The Governor of Edo State, Mr Godwin Obaseki, has called on world leaders to build structures and create enabling environment for people to express their inalienable and God-given rights.
He added that given the intricate role it places in ensuring that people are prioritised in quest for advancement, good governance should be elevated to become a human right for electorates the world over.
Obaseki said this on the occasion of the commemoration of International Human Rights Day, declared by the United Nations Assembly in 1948, which led to the adoption of the International Declaration of Human Rights in Paris, France.
He added that the need for structures and spaces that guarantee the expression of human rights is sacrosanct and a genuine cause, as human rights should never be thought of as a privilege, but as God-given and inalienable.
According to him, “It is important for world leaders and anyone charged with the responsibility of leading the people to continue to make structures available to guarantee and protect human rights. This is necessary not only because it allows for peace and unity, but because it ensures that people are given the right to be themselves and aspire to whatever heights they deem fit.
“It is key to point out the fact that much as we are plagued with issues that demand that people are guaranteed their basic rights here, in some climes, there are continuing debates on what should constitute human rights.
“The right to internet access, for instance, is being debated to be elevated to the status of human right. It is in the same vein that the right to good governance should be considered a human right in this clime. So also should be the right to technical education, given our level of development and role of technical skills in advancing society.”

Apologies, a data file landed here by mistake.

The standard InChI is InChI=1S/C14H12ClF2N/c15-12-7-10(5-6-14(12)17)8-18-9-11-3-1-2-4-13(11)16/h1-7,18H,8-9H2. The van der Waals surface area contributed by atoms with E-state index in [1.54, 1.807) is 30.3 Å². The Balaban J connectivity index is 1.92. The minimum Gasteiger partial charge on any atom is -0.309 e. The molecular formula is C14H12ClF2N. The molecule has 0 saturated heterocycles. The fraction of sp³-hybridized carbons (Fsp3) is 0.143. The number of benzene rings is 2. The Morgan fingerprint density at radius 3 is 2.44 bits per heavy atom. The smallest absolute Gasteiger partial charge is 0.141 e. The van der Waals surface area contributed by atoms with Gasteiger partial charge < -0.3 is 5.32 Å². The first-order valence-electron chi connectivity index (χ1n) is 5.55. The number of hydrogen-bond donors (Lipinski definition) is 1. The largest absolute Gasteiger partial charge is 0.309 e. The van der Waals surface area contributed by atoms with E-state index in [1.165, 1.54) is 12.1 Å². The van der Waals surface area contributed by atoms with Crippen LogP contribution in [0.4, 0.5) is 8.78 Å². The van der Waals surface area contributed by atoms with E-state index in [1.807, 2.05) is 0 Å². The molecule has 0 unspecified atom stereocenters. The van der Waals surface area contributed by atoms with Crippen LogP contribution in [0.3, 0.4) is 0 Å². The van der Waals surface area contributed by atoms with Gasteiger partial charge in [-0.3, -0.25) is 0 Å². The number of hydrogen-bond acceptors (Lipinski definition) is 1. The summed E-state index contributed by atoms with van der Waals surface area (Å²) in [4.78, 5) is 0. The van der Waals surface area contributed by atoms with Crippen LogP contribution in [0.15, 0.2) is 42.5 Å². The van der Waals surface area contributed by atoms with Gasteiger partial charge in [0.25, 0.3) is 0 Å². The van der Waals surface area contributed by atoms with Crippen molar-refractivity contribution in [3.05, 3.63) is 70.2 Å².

Human rights, he said, includes but not limited to the right to be protected against enslavement, noting that the episode with immigrants in Libya, requires a global action to protect the rights of immigrants who are being held captive.
The International Human Rights Day came into force, in 1948. Ever since, there have been raged debates about the rights to be included within the framework of human rights, but many scholars and public policy experts agree that human rights should be a minimum requirement to avoid worst-case abuses, while others see it as a higher standard.
This year’s celebration is devoted to the launch of a year-long campaign for the 50thanniversary of the two International Covenants on Human Rights, namely: the International Covenant on Economic, Social and Cultural Rights and the International Covenant on Civil and Political Rights, which were adopted by the United Nations General Assembly on 16 December 1966.
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